What they are battling with is the quantum of naira which they feel they should pay. There are various organizations; the airports authority, and other agencies that are still operating theirs. The act did not say that the existing should be abolished and even if they are to abolish that of PHCN, the Trust Deed of the superannuation fund, says that the directors must meet to discontinue it. You can’t migrate and have too schemes at the same time. On the other hand, the existing scheme must be abolished by the directors before adopting a new scheme. As we talk today, the scheme has not been abolished.
Anyim still consulting
To be frank with you, Chief Anyim is consulting extensively. He is even consulting some of us on the way of the logjam. Let me quote him, he said that he does not want a situation whereby we meet every day, and announce to Nigerians deadlock, that we have to consult extensively, and see whether we can reach some level of understanding before we meet for the purpose of signing agreement. To that extent, he has been coming up with some scenario, and we have been talking. But the main problem is this issue of no funds.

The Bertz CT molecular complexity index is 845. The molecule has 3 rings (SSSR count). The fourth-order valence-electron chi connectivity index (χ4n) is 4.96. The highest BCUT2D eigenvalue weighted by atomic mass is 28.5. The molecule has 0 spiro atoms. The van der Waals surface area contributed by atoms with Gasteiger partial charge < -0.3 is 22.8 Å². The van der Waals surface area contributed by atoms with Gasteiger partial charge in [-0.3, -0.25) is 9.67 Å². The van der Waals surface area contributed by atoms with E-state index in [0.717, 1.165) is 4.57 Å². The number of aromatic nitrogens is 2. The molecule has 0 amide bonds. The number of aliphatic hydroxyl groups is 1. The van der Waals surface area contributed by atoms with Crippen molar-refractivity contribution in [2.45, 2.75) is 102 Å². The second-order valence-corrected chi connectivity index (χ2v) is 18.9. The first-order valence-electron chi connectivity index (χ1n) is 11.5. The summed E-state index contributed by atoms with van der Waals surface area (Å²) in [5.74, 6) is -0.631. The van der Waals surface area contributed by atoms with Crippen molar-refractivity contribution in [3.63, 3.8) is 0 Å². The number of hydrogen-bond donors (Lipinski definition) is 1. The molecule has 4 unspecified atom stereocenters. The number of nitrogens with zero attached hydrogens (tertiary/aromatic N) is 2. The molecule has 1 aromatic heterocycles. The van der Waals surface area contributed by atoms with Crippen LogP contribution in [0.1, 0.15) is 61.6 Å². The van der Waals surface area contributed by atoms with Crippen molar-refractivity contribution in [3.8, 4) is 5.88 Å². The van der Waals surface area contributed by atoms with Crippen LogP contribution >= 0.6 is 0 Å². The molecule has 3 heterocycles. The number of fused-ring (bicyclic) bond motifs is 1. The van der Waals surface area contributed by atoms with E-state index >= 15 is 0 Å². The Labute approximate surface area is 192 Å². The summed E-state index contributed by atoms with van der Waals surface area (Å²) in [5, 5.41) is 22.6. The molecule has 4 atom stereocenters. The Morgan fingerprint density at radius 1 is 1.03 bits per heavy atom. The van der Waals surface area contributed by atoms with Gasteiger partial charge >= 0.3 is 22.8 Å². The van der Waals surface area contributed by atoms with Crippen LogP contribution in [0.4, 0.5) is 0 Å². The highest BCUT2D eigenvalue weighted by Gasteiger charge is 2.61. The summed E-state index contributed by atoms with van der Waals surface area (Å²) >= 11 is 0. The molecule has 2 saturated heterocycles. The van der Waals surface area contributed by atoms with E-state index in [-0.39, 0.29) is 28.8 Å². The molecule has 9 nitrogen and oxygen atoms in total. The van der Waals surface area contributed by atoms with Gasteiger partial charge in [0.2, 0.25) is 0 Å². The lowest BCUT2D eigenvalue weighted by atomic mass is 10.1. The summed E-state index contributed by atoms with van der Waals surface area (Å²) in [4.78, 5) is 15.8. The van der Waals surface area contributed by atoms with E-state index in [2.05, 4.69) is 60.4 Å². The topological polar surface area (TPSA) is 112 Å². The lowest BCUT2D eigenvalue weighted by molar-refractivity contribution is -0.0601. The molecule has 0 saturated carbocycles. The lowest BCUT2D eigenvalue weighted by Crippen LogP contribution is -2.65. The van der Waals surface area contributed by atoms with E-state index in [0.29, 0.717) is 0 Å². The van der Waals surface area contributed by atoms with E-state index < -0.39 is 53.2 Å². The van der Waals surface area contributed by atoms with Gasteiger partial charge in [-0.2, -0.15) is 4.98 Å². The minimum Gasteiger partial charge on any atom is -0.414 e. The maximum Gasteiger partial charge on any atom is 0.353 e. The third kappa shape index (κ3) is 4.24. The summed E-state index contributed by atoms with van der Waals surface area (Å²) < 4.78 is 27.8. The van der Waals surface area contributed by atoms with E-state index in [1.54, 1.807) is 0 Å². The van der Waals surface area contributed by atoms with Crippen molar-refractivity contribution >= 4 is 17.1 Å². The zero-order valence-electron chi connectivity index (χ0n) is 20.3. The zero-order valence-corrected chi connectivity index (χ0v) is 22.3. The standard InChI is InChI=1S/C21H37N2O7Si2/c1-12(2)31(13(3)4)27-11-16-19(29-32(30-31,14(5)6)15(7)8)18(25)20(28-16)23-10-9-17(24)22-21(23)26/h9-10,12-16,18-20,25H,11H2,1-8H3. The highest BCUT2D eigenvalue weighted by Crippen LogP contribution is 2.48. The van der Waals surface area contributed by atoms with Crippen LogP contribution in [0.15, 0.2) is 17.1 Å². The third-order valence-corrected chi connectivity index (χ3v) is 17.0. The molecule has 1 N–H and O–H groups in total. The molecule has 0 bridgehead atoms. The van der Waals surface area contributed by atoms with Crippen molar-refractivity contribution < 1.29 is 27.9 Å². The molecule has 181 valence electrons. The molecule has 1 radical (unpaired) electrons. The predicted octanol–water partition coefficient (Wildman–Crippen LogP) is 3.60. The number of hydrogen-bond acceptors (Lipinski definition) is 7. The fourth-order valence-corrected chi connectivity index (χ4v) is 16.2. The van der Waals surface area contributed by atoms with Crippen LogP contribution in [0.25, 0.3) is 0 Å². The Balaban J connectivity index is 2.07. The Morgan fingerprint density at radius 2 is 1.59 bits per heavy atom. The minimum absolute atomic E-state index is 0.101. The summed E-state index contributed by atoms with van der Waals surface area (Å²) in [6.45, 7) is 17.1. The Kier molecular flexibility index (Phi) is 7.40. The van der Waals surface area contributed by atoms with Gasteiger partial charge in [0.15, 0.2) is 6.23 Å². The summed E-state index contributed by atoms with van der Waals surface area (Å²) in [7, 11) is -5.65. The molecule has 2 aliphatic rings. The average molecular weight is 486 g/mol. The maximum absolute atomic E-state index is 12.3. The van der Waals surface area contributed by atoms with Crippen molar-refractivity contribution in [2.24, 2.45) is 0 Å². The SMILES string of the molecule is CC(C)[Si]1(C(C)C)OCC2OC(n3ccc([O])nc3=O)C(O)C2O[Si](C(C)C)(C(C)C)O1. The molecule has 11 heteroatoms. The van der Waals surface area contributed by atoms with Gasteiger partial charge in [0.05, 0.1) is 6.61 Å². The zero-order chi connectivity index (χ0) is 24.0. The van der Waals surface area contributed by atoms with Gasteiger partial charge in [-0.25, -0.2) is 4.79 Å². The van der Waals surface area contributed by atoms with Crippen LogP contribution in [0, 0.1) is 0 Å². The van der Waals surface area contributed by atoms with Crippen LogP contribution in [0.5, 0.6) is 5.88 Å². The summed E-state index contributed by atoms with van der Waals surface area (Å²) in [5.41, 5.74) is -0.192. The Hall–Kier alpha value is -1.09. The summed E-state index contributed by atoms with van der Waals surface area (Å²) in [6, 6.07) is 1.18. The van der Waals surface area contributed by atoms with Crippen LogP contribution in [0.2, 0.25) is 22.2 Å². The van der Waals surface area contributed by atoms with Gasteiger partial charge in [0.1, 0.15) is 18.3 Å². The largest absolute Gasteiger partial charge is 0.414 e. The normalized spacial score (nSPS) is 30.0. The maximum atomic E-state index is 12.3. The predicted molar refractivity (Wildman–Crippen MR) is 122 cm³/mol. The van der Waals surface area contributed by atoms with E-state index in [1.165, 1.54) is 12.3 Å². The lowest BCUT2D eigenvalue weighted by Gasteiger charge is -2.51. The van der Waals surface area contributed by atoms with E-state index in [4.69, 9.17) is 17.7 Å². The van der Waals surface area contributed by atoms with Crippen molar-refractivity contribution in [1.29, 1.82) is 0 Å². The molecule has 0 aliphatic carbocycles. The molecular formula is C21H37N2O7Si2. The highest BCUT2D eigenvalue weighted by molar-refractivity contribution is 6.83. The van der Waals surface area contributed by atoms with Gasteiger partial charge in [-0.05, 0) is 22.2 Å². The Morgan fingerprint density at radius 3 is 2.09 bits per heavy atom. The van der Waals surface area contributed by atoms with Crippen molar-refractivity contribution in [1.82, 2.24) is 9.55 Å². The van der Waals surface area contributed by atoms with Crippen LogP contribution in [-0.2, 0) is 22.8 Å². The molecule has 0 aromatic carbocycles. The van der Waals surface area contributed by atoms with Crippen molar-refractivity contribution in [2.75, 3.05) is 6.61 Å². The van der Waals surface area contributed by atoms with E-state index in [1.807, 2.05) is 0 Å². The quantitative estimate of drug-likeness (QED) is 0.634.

If you say no fund, we cannot go far. If there are funds, and people have made concessions in some areas, and we run into billions, we can move forward from there. But if there are no funds, no matter the scenario and government has a ceiling, say N200billion, and the whole amount, pension and gratuity is about N500billion. What do you do about it? You cannot because government says they cannot afford more than N200billion, you now say what is involved is not involved, that has been our argument.
Let us know what is actually involved. If we want to look at how we can write it off, how to pay, whether people are going to take shares or things like that, we can think extensively. This is not the first time union and management are meeting for management to plead inability to pay and union meets with them to find out the way out.
But this one government has not agreed that it owes this much, that is the problem.